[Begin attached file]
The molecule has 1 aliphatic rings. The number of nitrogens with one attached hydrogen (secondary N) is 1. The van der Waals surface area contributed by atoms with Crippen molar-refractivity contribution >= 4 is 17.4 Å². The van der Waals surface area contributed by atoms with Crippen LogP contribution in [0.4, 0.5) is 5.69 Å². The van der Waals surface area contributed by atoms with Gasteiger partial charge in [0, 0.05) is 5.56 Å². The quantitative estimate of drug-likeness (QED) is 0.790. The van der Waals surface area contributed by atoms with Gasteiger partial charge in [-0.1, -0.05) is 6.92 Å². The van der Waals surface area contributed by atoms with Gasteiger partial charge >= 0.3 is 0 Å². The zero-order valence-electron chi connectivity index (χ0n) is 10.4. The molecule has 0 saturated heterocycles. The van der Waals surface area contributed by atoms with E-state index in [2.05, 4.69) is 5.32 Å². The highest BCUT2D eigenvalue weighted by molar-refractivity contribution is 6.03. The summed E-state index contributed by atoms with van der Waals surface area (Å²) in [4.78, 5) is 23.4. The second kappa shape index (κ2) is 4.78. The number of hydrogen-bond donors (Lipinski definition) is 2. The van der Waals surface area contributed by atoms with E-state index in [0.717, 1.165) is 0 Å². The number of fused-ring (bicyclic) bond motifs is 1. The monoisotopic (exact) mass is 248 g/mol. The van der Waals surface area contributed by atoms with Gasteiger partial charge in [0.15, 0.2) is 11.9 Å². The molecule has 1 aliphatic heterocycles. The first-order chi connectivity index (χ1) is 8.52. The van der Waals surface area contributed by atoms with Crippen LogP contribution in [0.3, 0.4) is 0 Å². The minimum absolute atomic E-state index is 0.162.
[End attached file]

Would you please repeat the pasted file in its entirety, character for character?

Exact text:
The molecule has 1 aliphatic rings. The number of nitrogens with one attached hydrogen (secondary N) is 1. The van der Waals surface area contributed by atoms with Crippen molar-refractivity contribution >= 4 is 17.4 Å². The van der Waals surface area contributed by atoms with Crippen LogP contribution in [0.4, 0.5) is 5.69 Å². The van der Waals surface area contributed by atoms with Gasteiger partial charge in [0, 0.05) is 5.56 Å². The quantitative estimate of drug-likeness (QED) is 0.790. The van der Waals surface area contributed by atoms with Gasteiger partial charge in [-0.1, -0.05) is 6.92 Å². The van der Waals surface area contributed by atoms with Gasteiger partial charge >= 0.3 is 0 Å². The zero-order valence-electron chi connectivity index (χ0n) is 10.4. The molecule has 0 saturated heterocycles. The van der Waals surface area contributed by atoms with E-state index in [2.05, 4.69) is 5.32 Å². The highest BCUT2D eigenvalue weighted by molar-refractivity contribution is 6.03. The summed E-state index contributed by atoms with van der Waals surface area (Å²) in [4.78, 5) is 23.4. The second kappa shape index (κ2) is 4.78. The number of hydrogen-bond donors (Lipinski definition) is 2. The van der Waals surface area contributed by atoms with E-state index in [0.717, 1.165) is 0 Å². The number of fused-ring (bicyclic) bond motifs is 1. The monoisotopic (exact) mass is 248 g/mol. The van der Waals surface area contributed by atoms with Gasteiger partial charge in [0.15, 0.2) is 11.9 Å². The molecule has 1 aliphatic heterocycles. The first-order chi connectivity index (χ1) is 8.52. The van der Waals surface area contributed by atoms with Crippen LogP contribution in [0.3, 0.4) is 0 Å². The minimum absolute atomic E-state index is 0.162.